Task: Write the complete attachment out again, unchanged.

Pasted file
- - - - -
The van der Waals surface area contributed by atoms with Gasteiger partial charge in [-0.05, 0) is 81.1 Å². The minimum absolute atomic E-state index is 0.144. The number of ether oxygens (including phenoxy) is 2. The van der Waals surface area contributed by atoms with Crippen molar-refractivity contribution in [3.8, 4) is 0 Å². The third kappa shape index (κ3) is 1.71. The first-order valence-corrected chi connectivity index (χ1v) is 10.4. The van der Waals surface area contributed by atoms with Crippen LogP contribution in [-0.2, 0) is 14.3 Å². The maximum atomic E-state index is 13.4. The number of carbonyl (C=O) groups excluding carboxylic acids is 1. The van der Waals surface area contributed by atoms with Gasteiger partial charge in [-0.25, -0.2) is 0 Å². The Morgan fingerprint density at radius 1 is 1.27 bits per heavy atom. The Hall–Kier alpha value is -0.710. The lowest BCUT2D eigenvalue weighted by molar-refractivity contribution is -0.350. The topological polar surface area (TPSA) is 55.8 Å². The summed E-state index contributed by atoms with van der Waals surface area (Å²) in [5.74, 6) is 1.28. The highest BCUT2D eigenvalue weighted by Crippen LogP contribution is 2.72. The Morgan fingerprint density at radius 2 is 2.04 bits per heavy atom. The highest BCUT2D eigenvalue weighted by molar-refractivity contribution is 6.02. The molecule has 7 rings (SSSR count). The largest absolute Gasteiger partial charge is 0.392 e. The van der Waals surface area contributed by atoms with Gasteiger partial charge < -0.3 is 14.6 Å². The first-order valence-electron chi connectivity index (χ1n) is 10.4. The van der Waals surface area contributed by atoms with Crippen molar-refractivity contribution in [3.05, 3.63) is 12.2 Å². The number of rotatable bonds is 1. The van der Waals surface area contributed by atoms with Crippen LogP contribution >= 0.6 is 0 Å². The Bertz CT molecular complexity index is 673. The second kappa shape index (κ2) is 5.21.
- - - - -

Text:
The van der Waals surface area contributed by atoms with Gasteiger partial charge in [-0.05, 0) is 81.1 Å². The minimum absolute atomic E-state index is 0.144. The number of ether oxygens (including phenoxy) is 2. The van der Waals surface area contributed by atoms with Crippen molar-refractivity contribution in [3.8, 4) is 0 Å². The third kappa shape index (κ3) is 1.71. The first-order valence-corrected chi connectivity index (χ1v) is 10.4. The van der Waals surface area contributed by atoms with Crippen LogP contribution in [-0.2, 0) is 14.3 Å². The maximum atomic E-state index is 13.4. The number of carbonyl (C=O) groups excluding carboxylic acids is 1. The van der Waals surface area contributed by atoms with Gasteiger partial charge in [-0.25, -0.2) is 0 Å². The Morgan fingerprint density at radius 1 is 1.27 bits per heavy atom. The Hall–Kier alpha value is -0.710. The lowest BCUT2D eigenvalue weighted by molar-refractivity contribution is -0.350. The topological polar surface area (TPSA) is 55.8 Å². The summed E-state index contributed by atoms with van der Waals surface area (Å²) in [5.74, 6) is 1.28. The highest BCUT2D eigenvalue weighted by Crippen LogP contribution is 2.72. The Morgan fingerprint density at radius 2 is 2.04 bits per heavy atom. The highest BCUT2D eigenvalue weighted by molar-refractivity contribution is 6.02. The molecule has 7 rings (SSSR count). The largest absolute Gasteiger partial charge is 0.392 e. The van der Waals surface area contributed by atoms with Gasteiger partial charge < -0.3 is 14.6 Å². The first-order valence-electron chi connectivity index (χ1n) is 10.4. The van der Waals surface area contributed by atoms with Crippen molar-refractivity contribution in [3.05, 3.63) is 12.2 Å². The number of rotatable bonds is 1. The van der Waals surface area contributed by atoms with Crippen LogP contribution >= 0.6 is 0 Å². The Bertz CT molecular complexity index is 673. The second kappa shape index (κ2) is 5.21.